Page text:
The lust and the love involved in Cold War’s story is entirely unmatched in almost all of modern cinema
Even from its first moments, the sheer simplistic effectiveness of Cold War’s cinematography is both, in equal measure, astounding and thoroughly engaging. Łucasz Żal has pieced together a series of images that cast such a desolate yet proud expression of a series of nations, creating a feast for the eyes whilst showcasing rich history and incredible depth. It’s most affecting are the far off wide shots with a particular closeness to the work of Robert Yeoman on The Grand Budapest Hotel, giving Cold War a vividly harsh appearance and a persistently nostalgic overture.
Wiktor (Thomas Kot) and Zula (Joanna Kulig) meet on the journey to creating a stage performance soaked in absolute communist propaganda. With the pair desperate to get out of the rut together, they dream of escaping to France, but their individual volatile personalities puts their future together on indefinite hold.
Director Paweł Pawlikowski has clearly worked closely with Żal to ensure the vision is one of raw emotion, but adds its own layer on top of Cold War. The backdrop of post-war Poland asserts the film’s base level, but the human and emotional side of the film is equally as important. This is a production with a perpetual need for artistry, and each scene feels as if it were based off a black and white still, bringing to life those characters from within.
The theming resonates this idea of age-old characteristics, and a yearn for a better life, so by calling back to the past and giving Cold War such an overpowering sense of longing, the film continuously supplies moment after moment of powerful emotion. It is perhaps the best film of the year in regards to opening itself to showing these feelings and senses. The lust and the love involved in Cold War’s story is entirely unmatched in almost all of modern cinema.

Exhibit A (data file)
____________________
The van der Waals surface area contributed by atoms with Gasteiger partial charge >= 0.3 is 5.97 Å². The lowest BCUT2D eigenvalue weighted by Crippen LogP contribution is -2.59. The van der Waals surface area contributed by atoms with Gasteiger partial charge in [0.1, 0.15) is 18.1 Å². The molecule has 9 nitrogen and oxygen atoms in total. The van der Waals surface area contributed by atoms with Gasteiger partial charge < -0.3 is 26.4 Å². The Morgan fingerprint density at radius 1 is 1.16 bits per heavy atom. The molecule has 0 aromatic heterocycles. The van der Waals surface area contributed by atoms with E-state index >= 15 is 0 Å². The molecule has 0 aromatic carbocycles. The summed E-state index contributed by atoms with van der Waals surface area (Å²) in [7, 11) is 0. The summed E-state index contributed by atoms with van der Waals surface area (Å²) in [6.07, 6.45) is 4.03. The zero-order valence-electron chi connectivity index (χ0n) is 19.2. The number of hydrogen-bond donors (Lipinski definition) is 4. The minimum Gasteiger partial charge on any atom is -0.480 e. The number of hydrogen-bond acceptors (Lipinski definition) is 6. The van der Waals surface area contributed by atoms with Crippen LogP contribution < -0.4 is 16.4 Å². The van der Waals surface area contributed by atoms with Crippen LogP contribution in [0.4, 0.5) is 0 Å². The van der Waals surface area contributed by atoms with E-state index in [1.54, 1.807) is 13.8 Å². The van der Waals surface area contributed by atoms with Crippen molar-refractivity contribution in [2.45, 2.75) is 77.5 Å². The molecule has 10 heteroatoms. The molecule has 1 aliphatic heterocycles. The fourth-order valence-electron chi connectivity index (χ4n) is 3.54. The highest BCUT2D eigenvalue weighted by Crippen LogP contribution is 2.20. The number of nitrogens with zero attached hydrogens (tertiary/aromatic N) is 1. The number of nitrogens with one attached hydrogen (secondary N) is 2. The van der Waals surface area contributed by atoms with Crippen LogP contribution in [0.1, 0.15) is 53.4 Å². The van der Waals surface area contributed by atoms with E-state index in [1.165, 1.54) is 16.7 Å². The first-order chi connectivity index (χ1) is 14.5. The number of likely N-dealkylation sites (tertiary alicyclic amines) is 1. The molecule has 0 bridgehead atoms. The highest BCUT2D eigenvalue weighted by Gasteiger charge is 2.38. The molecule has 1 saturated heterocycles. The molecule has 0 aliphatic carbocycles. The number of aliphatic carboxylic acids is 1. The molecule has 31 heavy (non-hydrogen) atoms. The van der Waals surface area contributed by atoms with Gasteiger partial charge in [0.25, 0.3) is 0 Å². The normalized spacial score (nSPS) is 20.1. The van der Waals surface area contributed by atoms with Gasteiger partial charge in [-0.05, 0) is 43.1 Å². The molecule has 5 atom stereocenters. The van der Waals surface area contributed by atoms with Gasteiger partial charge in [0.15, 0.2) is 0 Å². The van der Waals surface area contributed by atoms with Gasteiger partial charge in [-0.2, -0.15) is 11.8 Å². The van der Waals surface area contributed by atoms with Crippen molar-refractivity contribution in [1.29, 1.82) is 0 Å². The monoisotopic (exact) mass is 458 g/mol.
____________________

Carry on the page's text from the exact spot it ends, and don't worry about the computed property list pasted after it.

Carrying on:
Loosely based on Pawlikowski’s own parents lives, the story does hold a particularly personal nature, and that allows it to flow better than it would if it were, perhaps, completely fabricated. There’s a humane element to Cold War’s affection that is sometimes tough to point a finger at. It is clearly a harsh period piece, but also has the sensual awareness of a modern film with access to all of the same technology as one set and filmed in the current day.
Cold War has a habit of sensualising importance, selfishness and love, giving such an emotive outlook. It’s imagery is astoundingly beautiful, and each scene holds its own secrets and its own accuracy. There’s a precision to Cold War that cannot be dismissed, bringing out the absolute best of the story, and the best of high level film making.
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